Not Quite Strangers | Zen Eating
Zen Eating: Mindfulness is seeking something that is beneficial for you. Zen is letting go and releasing everything that you have.


It is ironic. It benefits our performance and our concentration, yet Zen is about not benefiting at all. It's about releasing any attachment to what one gets. It is being present in the experience.

 

Yes, then you will find a benefit there, after releasing all of your attachments.

 

You have to release expectations to benefit from it. 

 

Expectation is the right word for it. Also, Zen eating is something that you can practice in your daily life. That's what I like about it.

 

The experience was very unique. A little teaser, we might have a little mini experience here, so you all get a taste of what Zen eating is about. It only makes sense, Momo. The experience was only an hour long. It felt like it was much longer but not like, “I'm bored. When is this over?” kind of longer. It was more like we went so deep in such a short period of time that time didn't matter. It almost felt like time fell away.

 

What I thought was so beautiful about the experience was you had us come to the session with food already prepared. I remember being mindful of finding something that would taste good even though it was not cold or hot or that it could be a room temperature and it would be fine. I made a conscious decision, which I never thought about like this, but I made a conscious decision to bring something that had a little heat and a little spice because I knew that it wouldn't be hot by the time I ate it but that the heat in the spice would make me feel like it was hot.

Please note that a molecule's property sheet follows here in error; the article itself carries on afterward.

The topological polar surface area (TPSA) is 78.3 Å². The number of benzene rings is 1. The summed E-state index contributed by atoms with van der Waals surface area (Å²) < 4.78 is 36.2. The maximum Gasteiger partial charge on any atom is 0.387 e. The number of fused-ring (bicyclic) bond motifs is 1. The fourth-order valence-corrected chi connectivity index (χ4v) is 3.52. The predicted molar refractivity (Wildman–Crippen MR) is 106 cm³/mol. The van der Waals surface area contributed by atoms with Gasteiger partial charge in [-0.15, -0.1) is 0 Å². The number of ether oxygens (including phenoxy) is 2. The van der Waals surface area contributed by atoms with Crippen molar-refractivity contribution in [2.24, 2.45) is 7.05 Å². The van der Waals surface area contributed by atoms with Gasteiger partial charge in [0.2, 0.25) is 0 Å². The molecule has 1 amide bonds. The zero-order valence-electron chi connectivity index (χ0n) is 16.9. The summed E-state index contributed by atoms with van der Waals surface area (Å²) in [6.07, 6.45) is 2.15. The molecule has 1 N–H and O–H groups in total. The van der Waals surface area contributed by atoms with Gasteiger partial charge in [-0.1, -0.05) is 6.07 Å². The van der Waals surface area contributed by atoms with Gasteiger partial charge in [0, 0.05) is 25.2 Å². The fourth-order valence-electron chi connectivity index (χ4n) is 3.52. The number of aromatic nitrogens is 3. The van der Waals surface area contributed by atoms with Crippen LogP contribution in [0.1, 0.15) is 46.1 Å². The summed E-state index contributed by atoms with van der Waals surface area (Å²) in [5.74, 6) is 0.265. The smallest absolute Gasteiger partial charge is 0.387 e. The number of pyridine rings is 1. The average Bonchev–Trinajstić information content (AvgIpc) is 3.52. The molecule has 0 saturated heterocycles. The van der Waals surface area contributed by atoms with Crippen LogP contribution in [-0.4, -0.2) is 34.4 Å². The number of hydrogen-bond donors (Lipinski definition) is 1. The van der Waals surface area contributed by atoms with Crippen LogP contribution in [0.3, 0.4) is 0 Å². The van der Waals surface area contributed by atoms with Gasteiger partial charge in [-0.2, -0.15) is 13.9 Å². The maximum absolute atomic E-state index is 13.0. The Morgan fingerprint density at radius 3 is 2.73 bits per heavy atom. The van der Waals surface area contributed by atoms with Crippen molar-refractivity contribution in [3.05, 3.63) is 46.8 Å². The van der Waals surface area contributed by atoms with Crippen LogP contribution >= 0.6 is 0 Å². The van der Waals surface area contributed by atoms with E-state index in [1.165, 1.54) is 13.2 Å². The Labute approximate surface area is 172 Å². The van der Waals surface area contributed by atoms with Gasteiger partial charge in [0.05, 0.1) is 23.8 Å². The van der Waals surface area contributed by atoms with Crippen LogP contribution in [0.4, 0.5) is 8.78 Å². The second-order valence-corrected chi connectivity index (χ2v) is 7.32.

Even what you asked us to do was, “Oh.” I had a very intentional meal because of those instructions, which I don't typically think about. I have food that has spicy flavors in it often, but this one I made specifically because of your request and what I thought would benefit my experience. There's more, but before we get into it, I'll peel those layers back as we move through our conversation. Tell me more about you. What is it about this style of eating and Zen Buddhism that drew you in?

 

The two reasons that I have started this experience are, first, I have been practicing Zen Buddhism and mindfulness for nine years. I decided to start sharing my experience with people to help them by saying that being mindful is not difficult. It is something that you can do in your daily life easily. For example, eating. Meditation while eating is so easy and you don't have to take extra time to practice that.

 

Being mindful is not difficult. It is something that you can do in your daily life easily.

If you do sitting meditation, then you have to take extra time. I am personally practicing meditation as well, but I don't do that every day. I discovered one day that I like doing meditation while eating. I love cooking and food in general. That was the first reason that I have started but I would like to add one more story about that. I shared healthy cooking with people a couple of years ago because my mother had a chronic illness.